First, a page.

Recent Bargain Prices
Historically, natural gas prices have tracked oil prices at a fairly consistent ratio, with oil costing about 50 percent more than gas, per unit of energy. However, for the past couple of years, natural gas has been a bargain compared with oil. Since the beginning of 2009, there has been a radical decoupling of oil vs. natural gas prices, with oil costing 2X - 4X as much as gas. If you normalize their energy content to Btu's, natural gas is selling in the vicinity of $4.50/MMBtu, whereas West Texas Crude is selling around $14.30/MMBtu - more than 3 times the price of gas (Figure 1).
Figure 1 - Natural Gas vs. Oil Prices -- Oct. 2009 to March 2010
Natural gas futures prices have also been declining, showing that traders expect continued downward pressure on price (Figure 2). The DOE's U.S. Energy Information Administration publishes the Natural Gas Weekly Update, where you can see these comparisons and trends.
Figure 2 - Recent Natural Gas Spot and Futures Prices
U.S. Recoverable Reserves of Natural Gas Growing, with the Help of New Discoveries and New Technology
One factor contributing to the decoupling of natural gas prices may be the discovery of new gas reserves in the continental U.S., such as the discovery in 2008 of the Marcellus Shale formation in the northeast United States. These huge recoverable reserves were made possible by new horizontal drilling techniques. With this technology and new discoveries, the assessment of the recoverable reserves within the U.S. grew 45 percent in just 2 years (end of 2006 to end of 2008). Because of gas shale discoveries, the world reserves could be 50-160 percent higher than previously thought. While U.S. Natural Gas Production peaked in 1974, it has held almost steady since then and is about the same level now as in 1976 (Figure 3). The same cannot be said for U.S. domestic oil production, which is at about only 40 percent of its peak in the early 70s.
Figure 3 - U.S. Natural Gas Production 1930 - 2007
Cleaner than Oil and Gas... but Not as Clean as Solar and Wind
Natural gas is moderately lower in green house gas emissions than oil or gas, producing about 30 percent less carbon dioxide than petroleum and 45 percent less than coal for the equivalent amount of heat, and it burns much cleaner, having far fewer of specific other pollutants such as Nitrogen Oxides, Sulfur Dioxide, Particulates, and Mercury (Figure 4).
Figure 4 - Comparison of Pollutants from Natural Gas, Oil, and Coal
While emerging sources of electric power generation such as wind, solar, geothermal, and tidal power are much lower than natural gas in CO2 emissions and other pollutants, natural gas is still the cleanest among the "big 3" fossil fuels (oil, gas, coal).
Exxon, Excel, and Pickens - Recent Examples of Enthusiasm for Gas
Exxon recently received antitrust clearance to buy U.S. natural-gas producer XTO Energy, Inc. This is the largest acquisition since Exxon merged with Mobil in 1999 and could portend more deals by major oil companies to buy U.S.-based natural gas producers.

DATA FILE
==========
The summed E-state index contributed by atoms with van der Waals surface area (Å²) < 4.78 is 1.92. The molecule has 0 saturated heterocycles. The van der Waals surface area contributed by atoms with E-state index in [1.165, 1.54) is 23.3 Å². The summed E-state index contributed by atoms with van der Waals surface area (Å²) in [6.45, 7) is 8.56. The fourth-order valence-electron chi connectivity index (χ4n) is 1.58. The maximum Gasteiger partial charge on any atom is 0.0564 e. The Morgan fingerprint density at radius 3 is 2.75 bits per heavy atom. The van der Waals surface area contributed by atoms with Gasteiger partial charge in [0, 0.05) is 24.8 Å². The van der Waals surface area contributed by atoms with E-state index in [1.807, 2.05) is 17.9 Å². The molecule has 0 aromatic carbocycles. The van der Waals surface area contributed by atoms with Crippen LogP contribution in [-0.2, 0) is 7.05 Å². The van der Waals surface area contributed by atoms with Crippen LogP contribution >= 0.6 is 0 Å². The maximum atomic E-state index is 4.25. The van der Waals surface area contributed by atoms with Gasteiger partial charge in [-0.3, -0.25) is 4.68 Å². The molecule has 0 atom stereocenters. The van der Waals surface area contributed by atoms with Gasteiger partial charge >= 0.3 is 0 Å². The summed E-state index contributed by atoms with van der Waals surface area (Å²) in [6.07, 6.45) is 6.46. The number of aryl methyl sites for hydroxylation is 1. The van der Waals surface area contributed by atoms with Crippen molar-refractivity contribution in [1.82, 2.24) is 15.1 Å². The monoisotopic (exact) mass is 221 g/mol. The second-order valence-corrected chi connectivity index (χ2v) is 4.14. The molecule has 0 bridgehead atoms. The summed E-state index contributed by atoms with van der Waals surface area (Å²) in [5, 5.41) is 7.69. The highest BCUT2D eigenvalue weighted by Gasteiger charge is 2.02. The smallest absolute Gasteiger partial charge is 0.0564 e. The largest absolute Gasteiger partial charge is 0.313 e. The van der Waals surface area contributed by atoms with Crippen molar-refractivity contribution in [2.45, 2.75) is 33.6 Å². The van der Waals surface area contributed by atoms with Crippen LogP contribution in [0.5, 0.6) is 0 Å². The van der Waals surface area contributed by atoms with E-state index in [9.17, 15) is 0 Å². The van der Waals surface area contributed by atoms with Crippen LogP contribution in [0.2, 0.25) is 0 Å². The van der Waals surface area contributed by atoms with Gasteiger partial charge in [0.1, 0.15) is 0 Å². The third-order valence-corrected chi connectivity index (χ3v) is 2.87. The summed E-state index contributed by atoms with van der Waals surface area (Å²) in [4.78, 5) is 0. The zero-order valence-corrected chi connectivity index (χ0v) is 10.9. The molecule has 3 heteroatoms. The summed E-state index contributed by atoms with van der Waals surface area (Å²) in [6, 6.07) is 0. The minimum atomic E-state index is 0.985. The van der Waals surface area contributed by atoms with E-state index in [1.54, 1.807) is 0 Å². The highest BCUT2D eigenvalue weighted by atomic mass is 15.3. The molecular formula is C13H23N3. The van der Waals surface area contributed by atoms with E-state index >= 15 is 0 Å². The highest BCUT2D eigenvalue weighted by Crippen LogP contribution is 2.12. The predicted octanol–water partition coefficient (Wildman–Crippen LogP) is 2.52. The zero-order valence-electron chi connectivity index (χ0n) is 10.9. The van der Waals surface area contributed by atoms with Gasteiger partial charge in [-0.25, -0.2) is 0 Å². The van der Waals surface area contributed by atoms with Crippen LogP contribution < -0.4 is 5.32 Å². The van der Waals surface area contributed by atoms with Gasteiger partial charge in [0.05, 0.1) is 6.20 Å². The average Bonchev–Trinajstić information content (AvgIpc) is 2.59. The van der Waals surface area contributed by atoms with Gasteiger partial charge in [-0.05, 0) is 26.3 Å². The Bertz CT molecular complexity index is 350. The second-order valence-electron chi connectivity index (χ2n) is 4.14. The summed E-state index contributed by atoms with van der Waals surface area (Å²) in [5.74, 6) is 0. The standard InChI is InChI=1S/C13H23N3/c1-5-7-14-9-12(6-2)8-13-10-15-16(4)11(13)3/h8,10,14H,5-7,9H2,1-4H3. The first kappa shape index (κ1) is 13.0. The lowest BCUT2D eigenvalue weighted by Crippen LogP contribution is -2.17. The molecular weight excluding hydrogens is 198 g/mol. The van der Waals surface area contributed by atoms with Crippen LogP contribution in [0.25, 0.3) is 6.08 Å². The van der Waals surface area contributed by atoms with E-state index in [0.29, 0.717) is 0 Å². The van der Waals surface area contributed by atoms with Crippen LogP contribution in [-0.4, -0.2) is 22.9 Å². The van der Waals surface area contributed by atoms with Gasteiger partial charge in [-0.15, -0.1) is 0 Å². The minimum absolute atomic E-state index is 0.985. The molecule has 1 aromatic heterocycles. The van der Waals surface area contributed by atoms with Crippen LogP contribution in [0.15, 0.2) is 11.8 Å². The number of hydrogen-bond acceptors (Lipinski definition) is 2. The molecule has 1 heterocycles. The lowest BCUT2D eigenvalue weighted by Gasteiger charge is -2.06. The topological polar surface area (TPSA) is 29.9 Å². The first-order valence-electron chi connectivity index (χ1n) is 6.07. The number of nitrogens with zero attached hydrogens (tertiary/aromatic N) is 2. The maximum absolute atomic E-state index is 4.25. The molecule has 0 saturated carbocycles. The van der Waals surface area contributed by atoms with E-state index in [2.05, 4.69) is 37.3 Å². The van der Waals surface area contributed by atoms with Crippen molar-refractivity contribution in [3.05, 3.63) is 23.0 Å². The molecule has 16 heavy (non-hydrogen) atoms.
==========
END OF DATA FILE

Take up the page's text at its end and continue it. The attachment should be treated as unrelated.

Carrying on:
Last Tuesday, March 16th, Colorado's legislature introduced HB 1365 (the "Clean Air-Clean Jobs Act") which proposes to reduce Xcel Energy Inc.'s coal-fired power generation along Colorado's Front Range and replace it with natural gas-fired generation. The goal is to reduce nitrogen oxide emissions by 70 percent to 80 percent by the end of 2017. The state's coal mining industry is understandably unhappy with this bill. It includes proposed long-term fixed-price contracts to reduce the effect of market price fluctuations.
The Pickens Plan
Although T. Boone Pickens grew up and flourished as an oil man, he has had a long affinity for trading in natural gas. He also has strong opinions about the need to secure the U.S. energy supply. In 2008, Mr. Pickens announced "The Pickens Plan," an energy policy designed to reduce America's dependence on foreign oil by investing about $1 trillion in new wind power generation, and shifting the natural gas currently used for electric power generation to be used instead to power trucks, buses, and other heavy vehicles. Pickens estimates this could reduce by 43 percent the amount the U.S. spends on foreign oil. Skeptics have pointed out that there is a lack of CNG fueling infrastructure and retrofits for cars that are expensive and hard to justify based on the cost savings. However, even critics acknowledge that for fuel-intensive vehicles, such as long-haul trucking, the savings may justify the investment.
Natural Gas Vehicles Popular in South America
South America has about 48 percent of the world's total fleet of CNG (compressed natural gas) vehicles. Argentina has over 1.7 million NGVs (Natural Gas Vehicles), representing about 15 percent of their vehicles, and about 1800 refueling stations. In Brazil, about 5 percent of the total light vehicle fleet are NGVs. A network of CNG stations is being developed on the major highways of the Southern Cone (including Chile and Bolivia) to allow for long-haul transportation fueled by CNG.
The Future for Natural Gas
With its advantages in price, cleanliness, and domestic supply, there is no question that natural gas will continue to play a major and probably growing role in the energy future of the U.S. and much of the rest of the world. Its role in electricity generation and heating are long established. The future of natural gas as a mainstream transportation fuel is less certain, being dependent on the build-out of corridors of new fueling stations across the nation.
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